Project Summary

Offshore Gippsland is widely recognised as one of the most promising CCS sites in Australia, with its proximity to large point sources and promising storage offshore.

Storage offshore at Sleipner and SnØvit has been successful, but the monitoring techniques there focused on marine seismic, and did not fully investigate effects at the seabed or in the water column.

The project provides an assessment of some proposed techniques for this type of “shallow focused” monitoring that may be used in offshore Gippsland. The methods considered may be useful for defining baselines and checking for some aspects of possible environmental impact. The study will inform the first phase of purchasing of marine monitoring assets, funded under the Commonwealth educational infrastructure funds (EIF), leading to more detailed investigation of their capabilities.

Existing expertise and databases in CSIRO Oceans and Atmosphere Flagship (O&A) have been used to assess the ability to measure the ingress of stored CO2 into the water column, and to quantify the size and type of loss of containment at the seabed that could be detected. O&A has baseline data and experience, relevant to the likely storage areas, covering tide and current patterns, seasonal and spatial variations in seawater composition, instrumentation, and modelling. This report investigates some elements of a model monitoring programme, namely measurement of water chemistry, and acoustic mapping.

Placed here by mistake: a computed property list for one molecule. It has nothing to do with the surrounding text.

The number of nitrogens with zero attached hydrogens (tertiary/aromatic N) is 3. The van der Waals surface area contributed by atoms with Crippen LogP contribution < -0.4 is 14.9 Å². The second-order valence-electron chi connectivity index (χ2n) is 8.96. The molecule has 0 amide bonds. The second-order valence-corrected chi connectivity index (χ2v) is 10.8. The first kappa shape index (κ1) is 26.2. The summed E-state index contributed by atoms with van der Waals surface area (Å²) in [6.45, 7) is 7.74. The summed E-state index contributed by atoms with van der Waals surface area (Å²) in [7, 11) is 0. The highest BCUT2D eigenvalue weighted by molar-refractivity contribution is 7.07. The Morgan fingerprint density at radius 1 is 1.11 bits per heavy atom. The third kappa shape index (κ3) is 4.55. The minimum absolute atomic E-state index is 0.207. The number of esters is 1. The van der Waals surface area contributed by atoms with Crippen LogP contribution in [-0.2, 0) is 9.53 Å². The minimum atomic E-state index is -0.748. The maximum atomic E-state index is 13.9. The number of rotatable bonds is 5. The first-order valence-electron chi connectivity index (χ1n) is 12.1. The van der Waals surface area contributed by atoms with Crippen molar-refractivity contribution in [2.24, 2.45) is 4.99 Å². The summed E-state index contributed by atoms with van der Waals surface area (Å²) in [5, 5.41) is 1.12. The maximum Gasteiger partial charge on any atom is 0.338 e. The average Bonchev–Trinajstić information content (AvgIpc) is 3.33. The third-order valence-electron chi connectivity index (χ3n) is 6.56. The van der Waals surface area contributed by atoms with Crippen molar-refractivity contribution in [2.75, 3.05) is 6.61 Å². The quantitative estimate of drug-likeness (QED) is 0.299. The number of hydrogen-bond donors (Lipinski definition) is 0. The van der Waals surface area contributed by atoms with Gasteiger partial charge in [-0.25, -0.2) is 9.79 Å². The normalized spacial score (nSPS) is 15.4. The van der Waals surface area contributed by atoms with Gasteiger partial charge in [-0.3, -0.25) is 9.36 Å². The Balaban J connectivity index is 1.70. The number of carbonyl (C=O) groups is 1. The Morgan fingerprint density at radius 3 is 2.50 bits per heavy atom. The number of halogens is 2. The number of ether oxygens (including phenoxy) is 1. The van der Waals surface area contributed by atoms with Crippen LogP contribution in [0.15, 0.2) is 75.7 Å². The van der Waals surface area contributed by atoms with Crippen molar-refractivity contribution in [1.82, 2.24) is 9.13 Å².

Available Reports

Final Report - An initial study of the utility of some marine M&V methods for subsea CCS: Bass Strait Case Study

Key conclusions of the final report are:

  • Water sampling, from a combination of fixed moorings and gliders, would be able to monitor a region of order 10 x 10 km2 and detect a specific type of leak to the seafloor (point source, 10 kt/yr) anywhere in that area with high confidence and low false alarm rate. Leaks of this size are very unlikely and would probably be detected in other ways much earlier.
  • Natural variability causes changes in water chemistry that are equivalent to much larger releases, so the main application of this type of monitoring would be to characterise the natural background (“baseline”) and hence show that environmental impact (in the specific sense of acidification of the water over a large area) was negligible.
  • Monitoring by acoustic methods is extremely sensitive to bubble streams. The background noise level (mainly biota) is very variable, but streams corresponding to only 10 t/yr should be readily detectable above environmental clutter with high confidence of low false alarm rates.
  • Seafloor mapping will reveal a multitude of features of unknown provenance or duration, and this type of monitoring would have to be approached with an awareness of the need to control false alarm rates.
  • Field assessment of the technologies described will be a priority for future work along with the collection of baseline datasets for potential storage locations along the Gippsland coast.
Project Name:
Marine monitoring scoping study

Research Organisation:

Completed, 2016

Nick Hardman-Mountford, Charles Jenkins, Jim Greenwood, Rudy Kloser, Gordon Keith


Research Program: Carbon Transport + Storage
Demonstration: Gippsland Basin
Research Focus: Public Acceptance, Assurance modelling, Quantifying Potential Environmental Impacts

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